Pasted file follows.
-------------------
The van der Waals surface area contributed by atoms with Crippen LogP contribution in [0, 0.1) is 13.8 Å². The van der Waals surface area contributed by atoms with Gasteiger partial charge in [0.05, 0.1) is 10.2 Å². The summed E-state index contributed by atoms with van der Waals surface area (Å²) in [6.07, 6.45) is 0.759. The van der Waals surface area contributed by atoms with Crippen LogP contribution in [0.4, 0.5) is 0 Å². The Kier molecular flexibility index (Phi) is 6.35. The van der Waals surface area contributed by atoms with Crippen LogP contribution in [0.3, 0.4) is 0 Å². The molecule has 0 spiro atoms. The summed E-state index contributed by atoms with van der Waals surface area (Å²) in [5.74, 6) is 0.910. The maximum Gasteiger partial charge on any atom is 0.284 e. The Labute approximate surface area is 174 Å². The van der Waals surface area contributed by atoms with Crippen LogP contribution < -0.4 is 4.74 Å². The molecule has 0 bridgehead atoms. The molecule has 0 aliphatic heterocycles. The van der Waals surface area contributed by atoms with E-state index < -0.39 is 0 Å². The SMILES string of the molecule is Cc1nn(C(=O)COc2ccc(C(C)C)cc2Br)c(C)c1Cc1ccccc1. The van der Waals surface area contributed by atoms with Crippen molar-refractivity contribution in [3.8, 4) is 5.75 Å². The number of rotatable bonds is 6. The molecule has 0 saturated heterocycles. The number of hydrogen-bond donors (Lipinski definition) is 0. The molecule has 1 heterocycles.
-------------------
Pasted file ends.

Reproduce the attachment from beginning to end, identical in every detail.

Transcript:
The van der Waals surface area contributed by atoms with Crippen LogP contribution in [0, 0.1) is 13.8 Å². The van der Waals surface area contributed by atoms with Gasteiger partial charge in [0.05, 0.1) is 10.2 Å². The summed E-state index contributed by atoms with van der Waals surface area (Å²) in [6.07, 6.45) is 0.759. The van der Waals surface area contributed by atoms with Crippen LogP contribution in [0.4, 0.5) is 0 Å². The Kier molecular flexibility index (Phi) is 6.35. The van der Waals surface area contributed by atoms with Crippen LogP contribution in [0.3, 0.4) is 0 Å². The molecule has 0 spiro atoms. The summed E-state index contributed by atoms with van der Waals surface area (Å²) in [5.74, 6) is 0.910. The maximum Gasteiger partial charge on any atom is 0.284 e. The Labute approximate surface area is 174 Å². The van der Waals surface area contributed by atoms with Crippen LogP contribution < -0.4 is 4.74 Å². The molecule has 0 bridgehead atoms. The molecule has 0 aliphatic heterocycles. The van der Waals surface area contributed by atoms with E-state index < -0.39 is 0 Å². The SMILES string of the molecule is Cc1nn(C(=O)COc2ccc(C(C)C)cc2Br)c(C)c1Cc1ccccc1. The van der Waals surface area contributed by atoms with Crippen molar-refractivity contribution in [3.8, 4) is 5.75 Å². The number of rotatable bonds is 6. The molecule has 0 saturated heterocycles. The number of hydrogen-bond donors (Lipinski definition) is 0. The molecule has 1 heterocycles.